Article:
CAS  Article  PubMed  Google Scholar 

  6. 6.

    Canale ST, Beaty JH. Campbell’s operative orthopaedics. 12th ed. St Louis: Mosby; 2012.

    Google Scholar 

  7. 7.

    Einhorn TA, Lane JM, Burstein AH, Kopman CR, Vigorita VJ. The healing of segmental bone defects induced by demineralized bone matrix. A radiographic and biomechanical study. J Bone Joint Surg Am. 1984;66(2):274–9.

    CAS  Article  PubMed  Google Scholar 

  8. 8.

    Cook SD, Wolfe MW, Salkeld SL, Rueger DC. Effect of reconmbinant human osteogenic protein-1 on healing of segmental defect in non-human primate. J Bone Joint Surg Am. 1995;77:734–50.

    CAS  Article  PubMed  Google Scholar 

  9. 9.

    Ritsilä VA, Santavirta S, Alhopuro S, Poussa M, Jaroma H, Rubak JM, et al. Periosteal and perichondral grafting in reconstructive surgery. Clin Orthop Relat Res. 1994;302:259–65.

    Google Scholar 

  10. 10.

    Cook SD, Barrack RL, Santman M, Patron LP, Salkeld SL, Whitecloud TS 3rd. The Otto Aufranc Award. Strut allograft healing to the femur with recombinant human osteogenic protein-1. Clin Orthop Relat Res. 2000;381:47-57.

  11. 11.

    Lane JM, Sandhu HS. Current approaches to experimental bone grafting. Orthop Clin North Am. 1987;18:213–25.

    CAS  PubMed  Google Scholar 

  12. 12.

    Niederauer GG, Lee DR, Sankaran S. Bone grafting in arthroscopy and sports medicine. Sports Med Arthrosc. 2006;3:163–8.

    Article  Google Scholar 

  13. 13.

    Pluhar GE, Manley PA, Heiner JP, Vanderby Jr R, Seeherman HJ, Markel MD. The effect of recombinant human bone morphogenetic protein-2 on femoral reconstruction with an intercalary allograft in a dog model. J Orthop Res. 2001;19:308–17.

    CAS  Article  PubMed  Google Scholar 

  14. 14.

    Inclan A. The use of preserved bone grafts in orthopaedic surgery. J Bone Joint Surg. 1942;24:81–96.

    Google Scholar 

  15. 15.

    Goulet JA, Senunas LE, DeSilva GL, Greenfield ML. Autogenous iliac crest bone graft, complications and functional assesssment. Clin Orthop Relat Res. 1997;339:76–81.

    Article  Google Scholar 

  16. 16.

    Malinin TI, Mnaymneh W, Lo HK, Hinkle DK. Cryopreservation of articular cartilage: ultrastructural observations and long-term results of experimental distal femoral transplantation. Clin Orthop Relat Res. 1994;303:18–32.

    Google Scholar 

  17. 17.

    Toms AD, Barker RL, Jones RS, Kuiper JH. Impaction bone grafting in revision joint replacement surgery. J Bone Joint Surg Am. 2004;86-A:2050–60.

    Article  PubMed  Google Scholar 

  18. 18.

    Barboza EP, Lugão CE. Treatment of a human transosseous mandibular defect by guided bone regeneration. J Periodontol. 2001;72:538–41.

    CAS  Article  PubMed  Google Scholar 

  19. 19.

    Herrera M, Chapman CB, Roh M, Strauch RJ, Rosenwasser MP. Treatment of unstable distal radius fractures with cancellous allograft and external fixation. J Hand Surg [Am]. 1999;24:1269–78.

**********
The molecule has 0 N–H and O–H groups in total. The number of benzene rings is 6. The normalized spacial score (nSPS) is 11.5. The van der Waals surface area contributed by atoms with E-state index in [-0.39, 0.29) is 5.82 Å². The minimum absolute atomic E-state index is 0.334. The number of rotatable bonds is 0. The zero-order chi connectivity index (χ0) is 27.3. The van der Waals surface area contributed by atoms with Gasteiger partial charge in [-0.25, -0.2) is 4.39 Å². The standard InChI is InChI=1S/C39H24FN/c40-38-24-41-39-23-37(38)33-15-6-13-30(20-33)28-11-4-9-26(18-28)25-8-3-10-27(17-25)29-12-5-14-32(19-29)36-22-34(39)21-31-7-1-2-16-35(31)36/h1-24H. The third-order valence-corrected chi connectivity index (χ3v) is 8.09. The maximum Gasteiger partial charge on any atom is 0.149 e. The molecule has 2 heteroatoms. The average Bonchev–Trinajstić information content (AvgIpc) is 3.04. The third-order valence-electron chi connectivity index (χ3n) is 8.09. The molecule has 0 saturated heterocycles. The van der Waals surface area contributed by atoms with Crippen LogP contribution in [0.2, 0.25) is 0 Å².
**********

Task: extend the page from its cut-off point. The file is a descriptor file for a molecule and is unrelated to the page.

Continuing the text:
CAS  Article  Google Scholar 

  20. 20.

    Gillies RJ, Gatenby RA. Adaptive landscapes and emergent phenotypes: why do cancers have high glycolysis? J Bioenerg Biomembr. 2007;39:251–7.

    CAS  Article  PubMed  Google Scholar 

  21. 21.

    Delloye C, Verhelpen M, d’Hemricourt J, Govaerts B, Bourgois R. Morphometric and physical investigations of segmental cortical bone autografts and allografts in canineulnar defects. Clin Orthop Relat Res. 1992;282:273–92.

    Google Scholar 

  22. 22.

    Heiple KG, Chase SW, Herndon CH. A comparative study of the healing process following different types of bone transplantation. J Bone Joint Surg Am. 1963;45:1593–616.

    CAS  Article  PubMed  Google Scholar 

  23. 23.

    Vuppalapati G, Oberlin C, Balakrishman G. Distally based dorsal hand flaps: clinical experience, cadaveric studies and an update. Br J Plast Surg. 2004;57:653–67.

    Article  PubMed  Google Scholar 

  24. 24.

    Wilkins RM, Kelly CM. The effect of allomatrix injectable putty on the outcome of long bone applications. Orthopedics. 2003;26:567–70.

    Google Scholar 

Download references


We thank the Institutional Animal Care and Use Committee (IACUC) of Weifang Medical University for providing the animals.


Not applicable.

Availability of data and materials

Please contact author for data requests.

Authors’ contributions

All authors made substantive intellectual contributions to this study to qualify as authors. HD and GW designed the study. HD and GW collected the subjects’ data. NX performed the statistical analysis. An initial draft of the manuscript was written by HD. LZ re-drafted parts of the manuscript and provided helpful advice on the final revision. All authors were involved in writing the manuscript. All authors read and approved the final manuscript. HD and GW are both the first authors.

Competing interests

The authors declare that they have no competing interests.

Consent for publication

Not applicable.

Ethics approval

This study was approved by the Ethical Review Board of Yidu Central Hospital Affiliated to Weifang Medical University.

Author information



Corresponding author

Correspondence to Lina Zhang.

Rights and permissions

Open Access This article is distributed under the terms of the Creative Commons Attribution 4.0 International License (, which permits unrestricted use, distribution, and reproduction in any medium, provided you give appropriate credit to the original author(s) and the source, provide a link to the Creative Commons license, and indicate if changes were made. The Creative Commons Public Domain Dedication waiver ( applies to the data made available in this article, unless otherwise stated.

Reprints and Permissions

About this article

Verify currency and authenticity via CrossMark

Cite this article

Dou, H., Wang, G., Xing, N. et al. Repair of large segmental bone defects with fascial flap-wrapped allogeneic bone. J Orthop Surg Res 11, 162 (2016).

Download citation


  • Fascial flap
  • Allogeneic bone
  • Bone defects